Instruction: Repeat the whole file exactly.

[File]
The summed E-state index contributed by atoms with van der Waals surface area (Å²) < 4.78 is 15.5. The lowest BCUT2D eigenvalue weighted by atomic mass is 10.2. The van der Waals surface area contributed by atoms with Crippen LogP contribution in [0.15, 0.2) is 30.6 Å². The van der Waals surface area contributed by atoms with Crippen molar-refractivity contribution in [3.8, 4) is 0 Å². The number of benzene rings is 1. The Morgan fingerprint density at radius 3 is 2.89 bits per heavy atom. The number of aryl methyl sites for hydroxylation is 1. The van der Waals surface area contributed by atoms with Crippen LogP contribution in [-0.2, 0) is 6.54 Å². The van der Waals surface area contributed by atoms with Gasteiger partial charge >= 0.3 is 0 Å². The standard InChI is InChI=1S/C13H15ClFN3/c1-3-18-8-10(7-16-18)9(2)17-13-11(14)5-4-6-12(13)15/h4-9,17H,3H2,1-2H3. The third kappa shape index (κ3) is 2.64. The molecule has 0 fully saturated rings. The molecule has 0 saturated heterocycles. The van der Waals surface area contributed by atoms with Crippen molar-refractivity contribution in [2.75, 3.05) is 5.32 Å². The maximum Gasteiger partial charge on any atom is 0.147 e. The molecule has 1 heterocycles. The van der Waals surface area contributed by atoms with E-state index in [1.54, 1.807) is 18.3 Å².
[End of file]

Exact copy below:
The summed E-state index contributed by atoms with van der Waals surface area (Å²) < 4.78 is 15.5. The lowest BCUT2D eigenvalue weighted by atomic mass is 10.2. The van der Waals surface area contributed by atoms with Crippen LogP contribution in [0.15, 0.2) is 30.6 Å². The van der Waals surface area contributed by atoms with Crippen molar-refractivity contribution in [3.8, 4) is 0 Å². The number of benzene rings is 1. The Morgan fingerprint density at radius 3 is 2.89 bits per heavy atom. The number of aryl methyl sites for hydroxylation is 1. The van der Waals surface area contributed by atoms with Crippen LogP contribution in [-0.2, 0) is 6.54 Å². The van der Waals surface area contributed by atoms with Gasteiger partial charge >= 0.3 is 0 Å². The standard InChI is InChI=1S/C13H15ClFN3/c1-3-18-8-10(7-16-18)9(2)17-13-11(14)5-4-6-12(13)15/h4-9,17H,3H2,1-2H3. The third kappa shape index (κ3) is 2.64. The molecule has 0 fully saturated rings. The molecule has 0 saturated heterocycles. The van der Waals surface area contributed by atoms with Crippen molar-refractivity contribution in [2.75, 3.05) is 5.32 Å². The maximum Gasteiger partial charge on any atom is 0.147 e. The molecule has 1 heterocycles. The van der Waals surface area contributed by atoms with E-state index in [1.54, 1.807) is 18.3 Å².